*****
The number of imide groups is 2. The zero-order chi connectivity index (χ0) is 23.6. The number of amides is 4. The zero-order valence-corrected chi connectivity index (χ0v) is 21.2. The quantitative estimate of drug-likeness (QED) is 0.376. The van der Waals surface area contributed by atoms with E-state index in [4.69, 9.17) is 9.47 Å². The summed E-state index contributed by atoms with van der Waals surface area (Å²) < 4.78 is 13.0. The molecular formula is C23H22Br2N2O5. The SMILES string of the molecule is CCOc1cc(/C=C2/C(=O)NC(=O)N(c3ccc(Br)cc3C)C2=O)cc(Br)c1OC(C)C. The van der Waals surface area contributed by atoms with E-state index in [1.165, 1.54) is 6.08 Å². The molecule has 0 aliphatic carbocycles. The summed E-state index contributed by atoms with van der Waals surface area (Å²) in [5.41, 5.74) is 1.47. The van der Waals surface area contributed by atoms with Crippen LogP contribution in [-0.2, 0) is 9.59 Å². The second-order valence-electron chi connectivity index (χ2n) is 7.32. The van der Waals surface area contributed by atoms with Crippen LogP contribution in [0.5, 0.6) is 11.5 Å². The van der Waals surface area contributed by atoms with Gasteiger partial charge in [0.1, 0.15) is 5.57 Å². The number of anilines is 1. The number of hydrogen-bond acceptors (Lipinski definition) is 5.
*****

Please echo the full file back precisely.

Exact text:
The number of imide groups is 2. The zero-order chi connectivity index (χ0) is 23.6. The number of amides is 4. The zero-order valence-corrected chi connectivity index (χ0v) is 21.2. The quantitative estimate of drug-likeness (QED) is 0.376. The van der Waals surface area contributed by atoms with E-state index in [4.69, 9.17) is 9.47 Å². The summed E-state index contributed by atoms with van der Waals surface area (Å²) < 4.78 is 13.0. The molecular formula is C23H22Br2N2O5. The SMILES string of the molecule is CCOc1cc(/C=C2/C(=O)NC(=O)N(c3ccc(Br)cc3C)C2=O)cc(Br)c1OC(C)C. The van der Waals surface area contributed by atoms with E-state index in [1.165, 1.54) is 6.08 Å². The molecule has 0 aliphatic carbocycles. The summed E-state index contributed by atoms with van der Waals surface area (Å²) in [5.41, 5.74) is 1.47. The van der Waals surface area contributed by atoms with Crippen LogP contribution in [-0.2, 0) is 9.59 Å². The second-order valence-electron chi connectivity index (χ2n) is 7.32. The van der Waals surface area contributed by atoms with Crippen LogP contribution in [0.5, 0.6) is 11.5 Å². The van der Waals surface area contributed by atoms with Gasteiger partial charge in [0.1, 0.15) is 5.57 Å². The number of anilines is 1. The number of hydrogen-bond acceptors (Lipinski definition) is 5.